In Kinney v. County Board of School Trustees of La Salle County, Gen. No. 10841, an opinion being this day filed therein, it was insisted that the Lostant High School District, to which the County Board of School Trustees annexed 6 1/4 sections of land, was not shown to have a population of 2,000 after granting the petition, but it was there held that section 4B-3 did not apply to a case of annexation to an existing school district. It is interesting to note that Article 4B-3 of the School Code was amended on July 9, 1955, by adding thereto subpar. (e), so that as now amended, section 4B-3 provides that no petition shall be granted under section 4B-1 or 4B-2 of the School Code, if, after the change of boundaries any district has less population or assessed valuation than required for the creation of a district of like type. (Smith-Hurd Ill. Anno. St. 1955, ch. 122, sec. 4B-3.) Prior to this amendment, the statute applied to the creation of a new district and the trial court did not err in so holding. (Kinney v. County Board of School Trustees of La Salle County, supra.)
Section 11 of the Administrative Review Act [Ill. Rev. Stats. 1953, ch. 110, § 274; Jones Ill. Stats. Ann. 104.094(11)] provides that the hearing by the court to review any final administrative decision shall extend to all questions of law and fact presented by the record and that the findings and conclusions of the administrative agency on questions of fact shall be held to be prima facie true and correct. Under the authorities, it is the duty of this court to consider the evidence found in this record and determine whether the decision of the County Board of School Trustees is sustained by the evidence. (Secaur v. Illinois State Civil Service Commission, 408 Ill. 197; Mohler v. Department of Labor, 409 Ill. 79; Wallace v. Annunzio, 411 Ill. 172; School Dist. No. 79 v. County Board of School Trustees of Lake County, 4 Ill.2d 533.)
The record discloses that the territory involved in this proceeding has been in the Hopkins School District for thirty-five years. It consists of two and one-half sections of land in La Salle County and lies between the Village of Tonica in La Salle County and the Village of Granville in Putnam County. The county line between these counties forms the western boundary of the territory in controversy. The brick school buildings, including a recently built gymnasium of the Hopkins School District, are located in the Village of Granville. All of the territory of the Hopkins School District lies in Putnam County except four sections of land in La Salle County and the district covers an area of fifty-two square miles, and the length of its bus routes to transport pupils is 96.8 miles. While the two and one-half sections of land involved herein are in the Hopkins High School District, they are also in the Tonica Grade School District. The Tonica High School District and the Tonica Grade School District each own its school buses, and the same bus is used to pick up students at their several homes and transport both grade and high school students to their respective schools in Tonica and return them to their several homes. The Hopkins School District does not own any buses but hires them, and in a few instances students walk or ride a bicycle short distances from their homes, never more than one-half mile, in order to meet the school bus. The distance from the territory involved to either Tonica or Granville is substantially the same. One section of the land involved is a little closer to Tonica than Granville, and the other section and half-section lie a little nearer Granville. The roads are equally good. In going through the Village of Tonica, in order to reach the high school, the buses cross the Illinois Central railroad tracks, the crossing being equipped with electric signal lights. In going to the high school at Granville, the buses cross the C.M. & St. P. railroad tracks, which crossing is not equipped with electric signal lights.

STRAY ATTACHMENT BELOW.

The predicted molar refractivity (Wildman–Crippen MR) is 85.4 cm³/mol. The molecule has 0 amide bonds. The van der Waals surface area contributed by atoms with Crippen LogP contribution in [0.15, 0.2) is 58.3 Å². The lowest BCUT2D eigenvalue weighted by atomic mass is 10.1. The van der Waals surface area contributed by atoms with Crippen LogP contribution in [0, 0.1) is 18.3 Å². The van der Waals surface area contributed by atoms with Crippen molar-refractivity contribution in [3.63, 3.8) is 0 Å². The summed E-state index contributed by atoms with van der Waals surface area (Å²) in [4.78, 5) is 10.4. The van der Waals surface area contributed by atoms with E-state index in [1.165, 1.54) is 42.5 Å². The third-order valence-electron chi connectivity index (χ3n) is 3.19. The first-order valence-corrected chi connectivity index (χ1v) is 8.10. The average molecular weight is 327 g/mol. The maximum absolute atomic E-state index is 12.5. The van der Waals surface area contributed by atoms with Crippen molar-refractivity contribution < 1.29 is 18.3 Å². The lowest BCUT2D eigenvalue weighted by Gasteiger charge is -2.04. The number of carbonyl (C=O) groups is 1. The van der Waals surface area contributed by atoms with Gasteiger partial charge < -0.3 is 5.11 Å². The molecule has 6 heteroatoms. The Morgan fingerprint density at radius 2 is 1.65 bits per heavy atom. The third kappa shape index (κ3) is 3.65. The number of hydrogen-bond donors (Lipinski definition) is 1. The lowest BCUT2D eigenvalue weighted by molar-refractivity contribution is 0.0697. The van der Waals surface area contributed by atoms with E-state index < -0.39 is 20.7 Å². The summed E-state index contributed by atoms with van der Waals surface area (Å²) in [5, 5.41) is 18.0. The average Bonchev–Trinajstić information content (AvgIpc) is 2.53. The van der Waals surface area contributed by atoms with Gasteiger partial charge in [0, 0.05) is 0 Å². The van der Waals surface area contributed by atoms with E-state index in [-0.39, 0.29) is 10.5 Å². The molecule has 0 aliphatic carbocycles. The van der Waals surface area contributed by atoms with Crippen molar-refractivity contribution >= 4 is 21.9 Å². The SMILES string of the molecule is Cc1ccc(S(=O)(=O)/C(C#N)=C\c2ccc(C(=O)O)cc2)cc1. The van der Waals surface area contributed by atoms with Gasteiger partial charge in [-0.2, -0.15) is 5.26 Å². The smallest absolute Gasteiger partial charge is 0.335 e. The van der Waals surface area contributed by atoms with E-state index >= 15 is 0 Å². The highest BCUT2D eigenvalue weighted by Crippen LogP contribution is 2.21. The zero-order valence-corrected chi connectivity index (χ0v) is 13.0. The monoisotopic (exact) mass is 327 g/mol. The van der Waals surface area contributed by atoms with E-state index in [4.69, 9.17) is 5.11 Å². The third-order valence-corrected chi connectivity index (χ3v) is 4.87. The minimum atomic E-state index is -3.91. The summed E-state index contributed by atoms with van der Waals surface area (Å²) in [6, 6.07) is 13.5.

The Hopkins School District has an enrollment of 130 pupils, a population of 2,300, and the property in the district has an assessed valuation of $8,951,675. Its schools are recognized by the State Superintendent of Public Instruction, and the standard course of study, including English, history, mathematics, arts, science, vocational agriculture and home economics, is offered the students, who are taught by nine full-time teachers and by one part-time teacher whose salaries aggregate $33,460 per year.
The Tonica School District has an enrollment of 100 pupils, a population of 1,500, and the property of the district has an assessed valuation of $10,699,537. The assessed valuation of the territory sought to be detached is $383,722, yielding a tax of $1,822.92. The Hopkins High School District has been levying the maximum tax rate for ...